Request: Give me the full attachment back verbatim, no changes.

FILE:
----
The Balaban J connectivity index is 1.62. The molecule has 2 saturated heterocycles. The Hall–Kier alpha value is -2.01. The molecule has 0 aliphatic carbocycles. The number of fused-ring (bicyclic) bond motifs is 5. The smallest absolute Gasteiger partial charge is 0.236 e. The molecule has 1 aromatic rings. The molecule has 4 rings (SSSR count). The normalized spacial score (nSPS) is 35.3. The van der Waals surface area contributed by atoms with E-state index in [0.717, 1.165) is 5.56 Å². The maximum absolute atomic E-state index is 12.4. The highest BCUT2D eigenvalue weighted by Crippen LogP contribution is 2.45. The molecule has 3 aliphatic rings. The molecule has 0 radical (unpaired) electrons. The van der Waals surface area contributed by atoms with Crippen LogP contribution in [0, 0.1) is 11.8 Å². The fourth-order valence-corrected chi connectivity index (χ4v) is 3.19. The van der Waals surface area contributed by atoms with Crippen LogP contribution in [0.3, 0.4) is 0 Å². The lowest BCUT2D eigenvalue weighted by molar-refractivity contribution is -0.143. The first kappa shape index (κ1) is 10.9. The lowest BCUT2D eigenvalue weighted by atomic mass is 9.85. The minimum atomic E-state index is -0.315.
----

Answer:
The Balaban J connectivity index is 1.62. The molecule has 2 saturated heterocycles. The Hall–Kier alpha value is -2.01. The molecule has 0 aliphatic carbocycles. The number of fused-ring (bicyclic) bond motifs is 5. The smallest absolute Gasteiger partial charge is 0.236 e. The molecule has 1 aromatic rings. The molecule has 4 rings (SSSR count). The normalized spacial score (nSPS) is 35.3. The van der Waals surface area contributed by atoms with E-state index in [0.717, 1.165) is 5.56 Å². The maximum absolute atomic E-state index is 12.4. The highest BCUT2D eigenvalue weighted by Crippen LogP contribution is 2.45. The molecule has 3 aliphatic rings. The molecule has 0 radical (unpaired) electrons. The van der Waals surface area contributed by atoms with Crippen LogP contribution in [0, 0.1) is 11.8 Å². The fourth-order valence-corrected chi connectivity index (χ4v) is 3.19. The van der Waals surface area contributed by atoms with Crippen LogP contribution in [0.3, 0.4) is 0 Å². The lowest BCUT2D eigenvalue weighted by molar-refractivity contribution is -0.143. The first kappa shape index (κ1) is 10.9. The lowest BCUT2D eigenvalue weighted by atomic mass is 9.85. The minimum atomic E-state index is -0.315.